Use this URL to cite or link to this record in EThOS: https://ethos.bl.uk/OrderDetails.do?uin=uk.bl.ethos.818722
Title: Understanding changes in tropical precipitation due to climate change
Author: Pietschnig, M.
ISNI:       0000 0004 9355 8379
Awarding Body: University of Exeter
Current Institution: University of Exeter
Date of Award: 2020
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Abstract:
Projected precipitation changes due to increasing greenhouse gas concentrations exhibit considerable spatial structure with increases in the mid- to high-latitudes, and decreases in the subtropics. In the Equatorial regions, precipitation is pro- jected to increase over oceans, over Africa and over the Maritime Continent, but to decrease in the Amazon basin. The decrease in precipitation over the Amazon basin and increase over the Maritime Continent are both enhanced in response to plant physiological changes. The aim of this thesis is to identify basic controls on tropical precipitation change over ocean and land, with a particular focus on the zonal asymmetry in the Equatorial region and amplification of precipitation changes due to vegetation. We find that soil-moisture limits on evaporation and a teleconnection between Equatorial Africa and the Amazon basin contribute to the zonal asymmetry in rainfall changes over the two regions. When vegetation changes are included, the amplification of the drying over the Amazon basin is largely due to relatively weak local evapotranspiration, providing further evidence that loss of the Ama- zon rain forest could lead to strong decreases in rainfall. Furthermore, we find that tropical precipitation changes over a warm surface temperature anomaly are related to changes in the atmospheric energy budget, and that monsoon-type rainfall behaviour can be obtained even when the thermal inertias of land and ocean are the same, thus partly contradicting the historical view of monsoons as a large-scale land-sea breeze. Our findings are based on idealised Atmospheric General Circulation Model simulations with continental configurations ranging from flat rectangles to realistic continents with topography. Despite their simplicity, the simulations exhibit pre- cipitation changes similar to complex General Circulation Models, indicating that the mechanisms identified here contribute to tropical rainfall changes on Earth.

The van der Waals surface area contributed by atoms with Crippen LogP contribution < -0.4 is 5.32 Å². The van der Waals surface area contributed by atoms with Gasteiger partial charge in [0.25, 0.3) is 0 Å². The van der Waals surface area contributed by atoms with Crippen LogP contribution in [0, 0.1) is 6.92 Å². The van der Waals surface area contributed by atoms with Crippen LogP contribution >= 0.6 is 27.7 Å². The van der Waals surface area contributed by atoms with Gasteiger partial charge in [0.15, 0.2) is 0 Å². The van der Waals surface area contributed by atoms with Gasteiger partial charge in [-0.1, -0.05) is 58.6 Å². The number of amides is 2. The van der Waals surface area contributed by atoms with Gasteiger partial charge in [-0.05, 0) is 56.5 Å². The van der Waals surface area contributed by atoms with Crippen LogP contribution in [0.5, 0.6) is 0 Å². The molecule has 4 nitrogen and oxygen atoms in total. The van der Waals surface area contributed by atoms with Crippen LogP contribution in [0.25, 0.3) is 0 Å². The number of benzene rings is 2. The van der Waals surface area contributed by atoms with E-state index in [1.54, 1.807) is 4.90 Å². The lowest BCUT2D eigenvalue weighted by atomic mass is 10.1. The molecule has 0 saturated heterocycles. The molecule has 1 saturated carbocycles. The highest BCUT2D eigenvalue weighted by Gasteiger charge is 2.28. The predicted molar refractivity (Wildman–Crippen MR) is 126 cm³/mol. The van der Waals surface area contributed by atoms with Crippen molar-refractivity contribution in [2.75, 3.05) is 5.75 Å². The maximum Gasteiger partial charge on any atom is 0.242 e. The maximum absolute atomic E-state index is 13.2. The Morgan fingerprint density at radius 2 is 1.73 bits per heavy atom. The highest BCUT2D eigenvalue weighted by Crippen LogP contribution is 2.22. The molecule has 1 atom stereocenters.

Supervisor: Lambert, F. H. ; Vallis, G. K. Sponsor: Not available
Qualification Name: Thesis (Ph.D.) Qualification Level: Doctoral
EThOS ID: uk.bl.ethos.818722  DOI: Not available
Keywords: climate change ; idealised modelling ; tropical precipitation ; Amazon basin ; Matsuno-Gill ; Maritime Continent ; soil moisture ; stomatal conductance
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